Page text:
COVID-19 & Children

Ochsner LSU Health is here to provide reliable facts about vaccinating and protecting children. COVID-19 vaccines are available now to anyone 6 months old or older. Booster shots are available to anyone 5 years old or older. Third-dose vaccines are also available to immunocompromised children ages 5-11. The Pfizer vaccine is available to children ages 6 months to 17 years. The Moderna vaccine is available to children ages 6 months to 5 years.

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The vaccines can help prevent your child from spreading COVID-19 to others, which is particularly important for kids who interact with older relatives and other adults at risk for severe illness from COVID-19. They can also help keep your child from getting seriously ill if they do get COVID-19.

Despite misinformation swirling on the internet, the COVID-19 vaccines have been used under the most intensive safety monitoring in U.S. history, which includes studies in adolescents. These studies and the data collected on those who have already received the COVID-19 vaccine show there is no evidence that the vaccine poses any serious risk to young people.

None of the vaccines being used in the U.S. contain a live virus, and therefore, they cannot infect anyone with COVID-19. As with vaccinated adults, vaccinated young adults and teenagers may experience mild, temporary side effects, but this is an indication of the immune response to the vaccination, not COVID-19.

There is no evidence that female or male fertility problems are a side effect of any vaccine, including COVID-19 vaccines. Getting the COVID-19 vaccine will not affect the fertility of young adults or women who are seeking to become pregnant in the future, including through in vitro fertilization methods.

Unlike previous strains of the virus, the Delta variant is having a greater impact on infection rates and hospitalizations among children and younger people. A recent study showed that children and adults under age 50 were 2.5 times more likely to become infected with Delta compared to those older than 50 years. Our hospitals are caring for more children with COVID-19 now than at any other point in the pandemic.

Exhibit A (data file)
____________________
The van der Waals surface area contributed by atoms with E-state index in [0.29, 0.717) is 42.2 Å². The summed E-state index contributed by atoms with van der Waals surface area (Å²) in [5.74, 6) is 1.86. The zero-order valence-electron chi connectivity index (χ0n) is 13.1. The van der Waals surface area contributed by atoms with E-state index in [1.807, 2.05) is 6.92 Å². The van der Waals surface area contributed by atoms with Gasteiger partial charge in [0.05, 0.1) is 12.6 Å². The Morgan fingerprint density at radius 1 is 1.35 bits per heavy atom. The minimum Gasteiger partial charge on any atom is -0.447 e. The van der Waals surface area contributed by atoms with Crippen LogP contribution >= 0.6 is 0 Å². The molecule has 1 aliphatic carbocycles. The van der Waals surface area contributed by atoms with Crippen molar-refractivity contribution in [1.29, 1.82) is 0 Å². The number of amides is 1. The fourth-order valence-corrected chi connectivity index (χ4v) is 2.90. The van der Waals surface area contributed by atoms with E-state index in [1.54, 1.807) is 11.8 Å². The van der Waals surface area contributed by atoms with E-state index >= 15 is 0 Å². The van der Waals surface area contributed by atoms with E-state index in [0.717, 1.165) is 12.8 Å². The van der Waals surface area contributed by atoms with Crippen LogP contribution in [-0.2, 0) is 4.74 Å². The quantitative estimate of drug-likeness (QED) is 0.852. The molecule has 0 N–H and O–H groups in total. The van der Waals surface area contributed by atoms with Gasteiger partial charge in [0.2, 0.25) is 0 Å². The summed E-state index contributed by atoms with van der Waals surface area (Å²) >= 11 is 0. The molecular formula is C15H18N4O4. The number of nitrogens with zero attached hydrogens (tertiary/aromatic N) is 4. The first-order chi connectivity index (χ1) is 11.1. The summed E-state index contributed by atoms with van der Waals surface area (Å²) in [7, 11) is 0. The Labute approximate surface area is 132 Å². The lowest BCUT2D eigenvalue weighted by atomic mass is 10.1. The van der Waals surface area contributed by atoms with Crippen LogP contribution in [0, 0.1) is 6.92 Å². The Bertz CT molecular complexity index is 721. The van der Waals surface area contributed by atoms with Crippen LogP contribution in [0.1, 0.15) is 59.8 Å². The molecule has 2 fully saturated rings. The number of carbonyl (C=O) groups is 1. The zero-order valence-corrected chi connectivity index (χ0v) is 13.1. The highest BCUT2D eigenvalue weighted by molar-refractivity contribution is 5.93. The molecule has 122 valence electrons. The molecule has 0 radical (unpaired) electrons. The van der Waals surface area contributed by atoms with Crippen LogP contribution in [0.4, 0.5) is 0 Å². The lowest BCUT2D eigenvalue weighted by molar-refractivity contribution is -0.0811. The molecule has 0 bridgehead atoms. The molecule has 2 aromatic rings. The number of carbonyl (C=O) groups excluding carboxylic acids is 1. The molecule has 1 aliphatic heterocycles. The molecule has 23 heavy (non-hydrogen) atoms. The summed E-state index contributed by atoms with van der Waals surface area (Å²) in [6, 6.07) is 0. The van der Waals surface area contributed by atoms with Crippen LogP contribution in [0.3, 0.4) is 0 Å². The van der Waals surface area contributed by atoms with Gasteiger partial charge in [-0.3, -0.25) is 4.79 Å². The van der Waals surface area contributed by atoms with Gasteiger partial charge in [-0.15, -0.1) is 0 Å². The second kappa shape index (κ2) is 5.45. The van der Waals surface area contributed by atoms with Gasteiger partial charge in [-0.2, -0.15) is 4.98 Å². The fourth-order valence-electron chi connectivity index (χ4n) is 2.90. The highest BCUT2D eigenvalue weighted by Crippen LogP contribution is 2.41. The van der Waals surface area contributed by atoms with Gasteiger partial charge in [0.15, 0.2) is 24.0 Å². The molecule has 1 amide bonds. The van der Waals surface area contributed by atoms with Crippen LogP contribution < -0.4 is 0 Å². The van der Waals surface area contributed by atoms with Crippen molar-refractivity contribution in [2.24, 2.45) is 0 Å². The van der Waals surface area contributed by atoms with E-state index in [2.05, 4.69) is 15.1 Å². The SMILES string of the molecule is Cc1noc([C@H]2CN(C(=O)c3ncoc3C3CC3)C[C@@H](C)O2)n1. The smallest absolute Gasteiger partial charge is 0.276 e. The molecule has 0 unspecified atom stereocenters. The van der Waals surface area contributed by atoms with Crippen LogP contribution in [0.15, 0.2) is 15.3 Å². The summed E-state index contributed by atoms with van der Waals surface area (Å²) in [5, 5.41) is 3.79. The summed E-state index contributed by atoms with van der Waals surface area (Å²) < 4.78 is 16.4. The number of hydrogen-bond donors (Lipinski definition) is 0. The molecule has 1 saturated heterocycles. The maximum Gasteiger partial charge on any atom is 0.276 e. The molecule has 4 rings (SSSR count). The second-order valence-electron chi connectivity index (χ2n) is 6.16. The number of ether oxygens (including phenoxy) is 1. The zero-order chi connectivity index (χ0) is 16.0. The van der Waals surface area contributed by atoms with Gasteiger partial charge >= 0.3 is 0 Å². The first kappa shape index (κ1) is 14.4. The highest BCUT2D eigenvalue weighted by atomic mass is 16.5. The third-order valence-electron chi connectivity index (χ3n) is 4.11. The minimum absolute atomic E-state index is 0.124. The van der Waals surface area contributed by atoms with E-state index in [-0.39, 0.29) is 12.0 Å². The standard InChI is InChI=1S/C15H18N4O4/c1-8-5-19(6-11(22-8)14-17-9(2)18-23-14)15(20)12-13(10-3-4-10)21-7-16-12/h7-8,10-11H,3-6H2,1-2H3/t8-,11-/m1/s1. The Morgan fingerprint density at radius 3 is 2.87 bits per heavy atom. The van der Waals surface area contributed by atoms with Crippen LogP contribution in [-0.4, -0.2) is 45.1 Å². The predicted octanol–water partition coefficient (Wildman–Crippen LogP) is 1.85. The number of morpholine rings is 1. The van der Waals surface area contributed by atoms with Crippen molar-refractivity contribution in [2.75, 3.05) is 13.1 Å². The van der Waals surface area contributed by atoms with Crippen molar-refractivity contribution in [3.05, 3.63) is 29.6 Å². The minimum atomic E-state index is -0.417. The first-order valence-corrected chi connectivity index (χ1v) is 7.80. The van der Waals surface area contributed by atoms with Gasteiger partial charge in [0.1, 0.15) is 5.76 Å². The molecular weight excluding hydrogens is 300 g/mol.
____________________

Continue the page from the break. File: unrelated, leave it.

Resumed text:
The Delta variant has proven to be more contagious and is spreading rapidly throughout Louisiana and Mississippi. Across the region, more people are hospitalized with COVID-19 now than any of the previous COVID-19 surges. During this time of uncontrolled viral spread, fully vaccinated individuals should protect themselves and others by practicing good hand hygiene, wearing face masks and social distancing in public gatherings. Avoiding large gatherings completely will further reduce your risk.

MIS in children is a serious, potentially deadly, condition where different body parts can become inflamed, including the heart, lungs, kidneys, brain, skin, eyes, or gastrointestinal organs. While the cause of MIS has not been fully confirmed, we know that many children with MIS had the virus that causes COVID-19 or had been around someone with COVID-19. MIS is typically seen in school-aged children, but cases have been reported in young adults, which makes it important that all kids ages 12 and up get vaccinated. Children younger than 12 years are not yet eligible to get vaccinated. It’s important that parents and other caregivers of those children get vaccinated to protect them from being exposed to or infected with COVID-19.

Adolescent Mental Health During COVID-19

Hear ideas on how to guide adolescents through ongoing uncertainty, while learning strategies to help with the anxieties and fears that accompany COVID-19 and related stressors.

Pre-K & Kindergarten 1st - 4th Grade 5th - 8th Grade 9th - 12th Grade Children with special needs